“The distinction between staying on the path and embracing the path,” Musil said, “is in how we choose to make the journey: with fear, murmuring, self-pity and doubt, or with faith, submissiveness, humor and joy.”
Musil recounted the story of a dance education student named Michelle. Already bearing the strain of a difficult home life, Michelle was further burdened with a cancer diagnosis. Musil noted that though Michelle’s physical body weakened, a transformation took place in her countenance. The once reserved and shy girl began to radiate joy and goodness.
“Michelle had placed her trust in the hands of God and was rewarded with the ability to live out her remaining days with a heightened sense of happiness and love,” Musil said. “Though she had not found physical healing, Michelle found the spiritual healing and profound joy that came only through Jesus Christ’s healing Atonement.”
Trusting with all one’s heart requires vulnerability, faith, and willingness to surrender one’s will to God, Musil said. The most supernal example of this was demonstrated by the Savior in Gethsemane, Musil said, and when His example is followed, “(we) offer ourselves up to His incomprehensible capacity to take the incomplete, broken and imperfect human being that we offer Him, and heal us.”
4. Seek perfection through Jesus Christ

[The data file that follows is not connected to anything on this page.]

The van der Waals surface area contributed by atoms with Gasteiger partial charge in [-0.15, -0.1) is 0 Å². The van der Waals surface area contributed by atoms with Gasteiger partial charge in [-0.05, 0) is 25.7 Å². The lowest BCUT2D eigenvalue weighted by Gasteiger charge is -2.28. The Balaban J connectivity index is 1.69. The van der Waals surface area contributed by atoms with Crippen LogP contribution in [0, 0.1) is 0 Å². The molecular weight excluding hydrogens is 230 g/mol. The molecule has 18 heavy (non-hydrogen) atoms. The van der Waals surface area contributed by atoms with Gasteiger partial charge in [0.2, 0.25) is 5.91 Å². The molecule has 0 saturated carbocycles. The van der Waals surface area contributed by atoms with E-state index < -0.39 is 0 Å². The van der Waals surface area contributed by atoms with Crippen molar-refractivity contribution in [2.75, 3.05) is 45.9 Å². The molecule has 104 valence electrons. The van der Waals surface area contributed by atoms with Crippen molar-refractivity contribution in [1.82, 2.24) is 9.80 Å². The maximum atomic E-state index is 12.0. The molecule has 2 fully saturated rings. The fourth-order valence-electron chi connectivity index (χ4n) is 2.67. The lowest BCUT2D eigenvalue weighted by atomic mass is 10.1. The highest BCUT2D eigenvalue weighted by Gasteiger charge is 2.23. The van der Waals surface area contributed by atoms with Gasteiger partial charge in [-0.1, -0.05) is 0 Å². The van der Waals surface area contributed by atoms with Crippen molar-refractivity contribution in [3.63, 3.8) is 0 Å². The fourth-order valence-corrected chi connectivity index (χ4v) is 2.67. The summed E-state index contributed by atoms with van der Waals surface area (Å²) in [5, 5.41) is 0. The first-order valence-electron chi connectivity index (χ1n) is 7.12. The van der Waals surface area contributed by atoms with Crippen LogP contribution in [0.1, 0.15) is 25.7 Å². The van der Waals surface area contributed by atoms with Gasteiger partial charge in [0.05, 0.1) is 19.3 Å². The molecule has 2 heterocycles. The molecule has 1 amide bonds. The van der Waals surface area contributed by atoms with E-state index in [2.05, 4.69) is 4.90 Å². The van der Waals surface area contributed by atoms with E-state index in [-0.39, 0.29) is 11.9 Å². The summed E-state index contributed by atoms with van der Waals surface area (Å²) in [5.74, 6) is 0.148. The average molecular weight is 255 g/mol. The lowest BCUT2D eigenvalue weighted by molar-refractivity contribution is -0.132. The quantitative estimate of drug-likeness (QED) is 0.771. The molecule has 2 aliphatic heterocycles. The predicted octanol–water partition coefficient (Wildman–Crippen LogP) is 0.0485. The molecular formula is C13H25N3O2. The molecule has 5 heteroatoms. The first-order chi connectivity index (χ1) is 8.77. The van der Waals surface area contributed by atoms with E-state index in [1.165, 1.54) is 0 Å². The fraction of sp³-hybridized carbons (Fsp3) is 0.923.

Musil said the fourth principle is to understand Christ’s admonition in Matthew to “be ye therefore perfect, even as your Father which is in Heaven is perfect,” and not be deceived by counterfeit standards of perfection.
Musil noted the commonality of dancers’ inclinations towards perfectionism that comes as they are constantly surrounded by mirrors and strive to achieve flawless technique and athleticism. These falsely-perpetuated and deceptive ideas not only affect dancers but anyone through popular media.
“But the truth is, we can never achieve the kind of perfection that these images suggest,” Musil said. “Christ’s admonition to become perfect is therefore an invitation to become perfected through His mediating grace. When we humbly and sincerely offer ourselves up to be made whole and complete in Christ, we become perfected in Him.
5. Take time to be still
Musil said that though dance is mainly correlated with movement, the element of stillness can have a similar impact by helping clarify, punctuate, provide perspective and sometimes offer breathing space for both the dancer and observer.
Like the necessity of stillness in dance, Musil said, stillness in our personal lives helps provide perspective, clarity and breathing space.
“In moments of stillness, distractions and uncertainties fall away. In moments of stillness, our hearts are changed and transformed. In moments of stillness, through the whisperings of the still, small voice, we come to know both the Father and His Son,” she said.
To close, Musil invited the audience to examine their lives and determine how they might apply these five principles.
“If we do so with an eye single to Jesus Christ, our Savior and Redeemer, we will experience that mighty change of heart that leads to personal transformation of the highest order: to receive His very image in our countenances.”